Black Elk Speaks

Black Elk Speaks

3.6 7
by John G. Neihardt, Fred Contreras
     
 

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"A North American bible of all tribes."-Vine Deloria Jr. "The experience of Black Elk . . . is a key statement to the understanding of myth and symbols."-Joseph Campbell.

Overview

"A North American bible of all tribes."-Vine Deloria Jr. "The experience of Black Elk . . . is a key statement to the understanding of myth and symbols."-Joseph Campbell.

Product Details

ISBN-13:
9781574535853
Publisher:
Phoenix Books, Incorporated
Publication date:
04/28/2007
Edition description:
Audio CD
Product dimensions:
5.40(w) x 7.10(h) x 1.10(d)

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Black Elk Speaks 3.6 out of 5 based on 0 ratings. 7 reviews.
Guest More than 1 year ago
This was an excellent account of Sioux history from a Native American point of view. I read this book in 2 days it is very interesting and easy to read. I liked the fact that they poked fun at themselves and the soldiers. The visions are very descriptive. Black Elk was involved in most of the well known historical points for the Sioux. If you like Native American History or Culture you will enjoy this book.
Guest More than 1 year ago
Black Elk Speaks, as told through John G. Neihardt, is a life story about a true warrior. All his life he defended his land, family, and his freedom. The Oglala Sioux will remember Black Elk¿s presence forever; he was and is an inspiration for the Native Americans. The Oglala Sioux only fought the Wasichus when they felt their family and land was threatened. Neihardt states, ¿Crazy Horse fought the Washicus only when they came to kill us in our own land¿ (p. 143). To kill someone in his land for no reason was downright cruel. The Oglala Sioux spent most of the nineteenth century protecting themselves and their culture. Their valiant efforts lost the war against the Wasichus. Black Elk¿s dream, like many other Native American¿s dreams, is simply to live off the land with his family and not be disturbed. The Wasichus made this virtually impossible by building railroads throughout their land. The railroads separated the Oglala Sioux¿s lifeline, which was the bison. Without bison, the Oglala Sioux couldn¿t survive. The Oglala Sioux had a difficult time protecting their land. It¿s hard protecting something without the numbers and the necessary weapons. The Oglala Sioux¿s dream died in their own land, along with the butchered women and children lying heaped and scattered all along the crooked gulch. That¿s a tragic sight to see for a young boy, which Black Elk saw with his young eyes. Black Elk expressed his feelings about the disaster created by the Washicus and his inability to change the situation. ¿And I, to whom so great a vision was given in my youth, - you see me now a pitiful old man who has done nothing, for the nation¿s hoop is broken and scattered. There is no center any longer, and the sacred tree is dead¿ (p. 270). This quote explains not only what happened to the Oglala Sioux, but also to the entire Native American culture. Black Elk¿s presence is still felt today. He witnessed several atrocities throughout his life. He fought bravely for his family only to see them butchered. Black Elk, like other warriors, deserves respect. I certainly respect Black Elk and his destroyed culture.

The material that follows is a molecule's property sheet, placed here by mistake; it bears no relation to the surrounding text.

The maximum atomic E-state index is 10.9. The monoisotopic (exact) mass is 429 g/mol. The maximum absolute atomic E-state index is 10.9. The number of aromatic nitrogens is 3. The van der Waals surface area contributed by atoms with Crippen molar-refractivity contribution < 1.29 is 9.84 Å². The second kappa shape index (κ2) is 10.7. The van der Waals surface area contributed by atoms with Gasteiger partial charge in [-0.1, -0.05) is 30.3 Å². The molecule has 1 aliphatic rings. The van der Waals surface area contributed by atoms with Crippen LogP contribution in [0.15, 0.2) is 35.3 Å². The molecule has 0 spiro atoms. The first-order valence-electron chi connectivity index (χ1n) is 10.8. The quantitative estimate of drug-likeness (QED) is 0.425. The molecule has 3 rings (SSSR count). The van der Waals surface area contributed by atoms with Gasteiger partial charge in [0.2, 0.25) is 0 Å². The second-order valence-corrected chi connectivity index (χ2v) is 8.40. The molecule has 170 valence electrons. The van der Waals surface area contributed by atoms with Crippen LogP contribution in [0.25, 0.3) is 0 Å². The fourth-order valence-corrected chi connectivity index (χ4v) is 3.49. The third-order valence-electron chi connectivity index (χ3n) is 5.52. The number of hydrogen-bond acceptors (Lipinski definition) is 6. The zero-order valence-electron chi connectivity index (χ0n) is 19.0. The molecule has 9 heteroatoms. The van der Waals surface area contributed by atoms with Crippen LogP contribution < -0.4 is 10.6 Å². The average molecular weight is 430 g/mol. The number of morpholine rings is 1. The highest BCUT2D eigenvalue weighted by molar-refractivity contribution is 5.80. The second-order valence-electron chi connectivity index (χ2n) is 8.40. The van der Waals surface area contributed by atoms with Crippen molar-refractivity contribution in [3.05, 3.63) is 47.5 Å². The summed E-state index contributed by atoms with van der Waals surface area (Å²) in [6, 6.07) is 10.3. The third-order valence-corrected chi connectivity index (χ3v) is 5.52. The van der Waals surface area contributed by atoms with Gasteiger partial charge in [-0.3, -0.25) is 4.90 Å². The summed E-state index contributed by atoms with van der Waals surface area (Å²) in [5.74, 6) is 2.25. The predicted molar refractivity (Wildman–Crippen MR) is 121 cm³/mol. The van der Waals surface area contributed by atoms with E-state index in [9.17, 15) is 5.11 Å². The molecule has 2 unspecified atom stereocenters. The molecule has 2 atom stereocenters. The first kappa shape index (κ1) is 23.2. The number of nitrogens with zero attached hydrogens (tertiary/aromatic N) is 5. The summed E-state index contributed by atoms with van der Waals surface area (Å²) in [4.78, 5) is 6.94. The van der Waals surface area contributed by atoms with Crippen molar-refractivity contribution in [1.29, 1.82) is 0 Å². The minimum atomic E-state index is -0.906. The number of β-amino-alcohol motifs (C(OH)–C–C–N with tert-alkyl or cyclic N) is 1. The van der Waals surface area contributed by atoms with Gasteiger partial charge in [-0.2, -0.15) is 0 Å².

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Guest More than 1 year ago
This was a boring book. I didn't really understand what all those visions were. It didn't really explain anything and it wasn't that special. I couldn't find anything in this book that I enjoyed. I constantly looked at how many pages I had left to read because i was so eager to finish the book. because it took me quite a long time to finish.